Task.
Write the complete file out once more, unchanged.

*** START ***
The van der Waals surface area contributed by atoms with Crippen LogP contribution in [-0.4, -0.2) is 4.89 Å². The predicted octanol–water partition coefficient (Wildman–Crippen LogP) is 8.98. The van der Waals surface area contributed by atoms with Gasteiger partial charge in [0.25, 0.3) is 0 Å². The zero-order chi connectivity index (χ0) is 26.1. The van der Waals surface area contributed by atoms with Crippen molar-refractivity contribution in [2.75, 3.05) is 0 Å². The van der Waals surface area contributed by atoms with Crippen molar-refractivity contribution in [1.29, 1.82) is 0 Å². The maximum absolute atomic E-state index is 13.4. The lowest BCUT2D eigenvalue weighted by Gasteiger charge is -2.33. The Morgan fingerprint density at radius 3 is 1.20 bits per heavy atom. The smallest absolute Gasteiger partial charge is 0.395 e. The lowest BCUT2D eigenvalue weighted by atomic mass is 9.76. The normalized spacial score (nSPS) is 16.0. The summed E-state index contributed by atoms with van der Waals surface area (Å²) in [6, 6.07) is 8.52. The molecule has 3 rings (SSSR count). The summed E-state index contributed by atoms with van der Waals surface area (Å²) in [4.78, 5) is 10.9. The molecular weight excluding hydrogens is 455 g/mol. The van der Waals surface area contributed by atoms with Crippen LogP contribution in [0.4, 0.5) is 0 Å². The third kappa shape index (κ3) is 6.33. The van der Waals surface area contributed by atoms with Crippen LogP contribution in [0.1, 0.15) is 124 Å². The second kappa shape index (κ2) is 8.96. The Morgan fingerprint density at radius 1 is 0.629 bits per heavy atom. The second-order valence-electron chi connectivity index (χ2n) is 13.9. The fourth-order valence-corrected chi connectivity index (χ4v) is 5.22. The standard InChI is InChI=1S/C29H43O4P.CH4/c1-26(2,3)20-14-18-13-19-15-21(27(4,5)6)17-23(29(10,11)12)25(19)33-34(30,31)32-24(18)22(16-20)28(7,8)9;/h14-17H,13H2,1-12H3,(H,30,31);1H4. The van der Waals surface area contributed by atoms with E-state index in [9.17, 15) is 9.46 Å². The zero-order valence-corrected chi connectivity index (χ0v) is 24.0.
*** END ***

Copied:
The van der Waals surface area contributed by atoms with Crippen LogP contribution in [-0.4, -0.2) is 4.89 Å². The predicted octanol–water partition coefficient (Wildman–Crippen LogP) is 8.98. The van der Waals surface area contributed by atoms with Gasteiger partial charge in [0.25, 0.3) is 0 Å². The zero-order chi connectivity index (χ0) is 26.1. The van der Waals surface area contributed by atoms with Crippen molar-refractivity contribution in [2.75, 3.05) is 0 Å². The van der Waals surface area contributed by atoms with Crippen molar-refractivity contribution in [1.29, 1.82) is 0 Å². The maximum absolute atomic E-state index is 13.4. The lowest BCUT2D eigenvalue weighted by Gasteiger charge is -2.33. The Morgan fingerprint density at radius 3 is 1.20 bits per heavy atom. The smallest absolute Gasteiger partial charge is 0.395 e. The lowest BCUT2D eigenvalue weighted by atomic mass is 9.76. The normalized spacial score (nSPS) is 16.0. The summed E-state index contributed by atoms with van der Waals surface area (Å²) in [6, 6.07) is 8.52. The molecule has 3 rings (SSSR count). The summed E-state index contributed by atoms with van der Waals surface area (Å²) in [4.78, 5) is 10.9. The molecular weight excluding hydrogens is 455 g/mol. The van der Waals surface area contributed by atoms with Crippen LogP contribution in [0.4, 0.5) is 0 Å². The third kappa shape index (κ3) is 6.33. The van der Waals surface area contributed by atoms with Crippen LogP contribution in [0.1, 0.15) is 124 Å². The second kappa shape index (κ2) is 8.96. The Morgan fingerprint density at radius 1 is 0.629 bits per heavy atom. The second-order valence-electron chi connectivity index (χ2n) is 13.9. The fourth-order valence-corrected chi connectivity index (χ4v) is 5.22. The standard InChI is InChI=1S/C29H43O4P.CH4/c1-26(2,3)20-14-18-13-19-15-21(27(4,5)6)17-23(29(10,11)12)25(19)33-34(30,31)32-24(18)22(16-20)28(7,8)9;/h14-17H,13H2,1-12H3,(H,30,31);1H4. The van der Waals surface area contributed by atoms with E-state index in [9.17, 15) is 9.46 Å². The zero-order valence-corrected chi connectivity index (χ0v) is 24.0.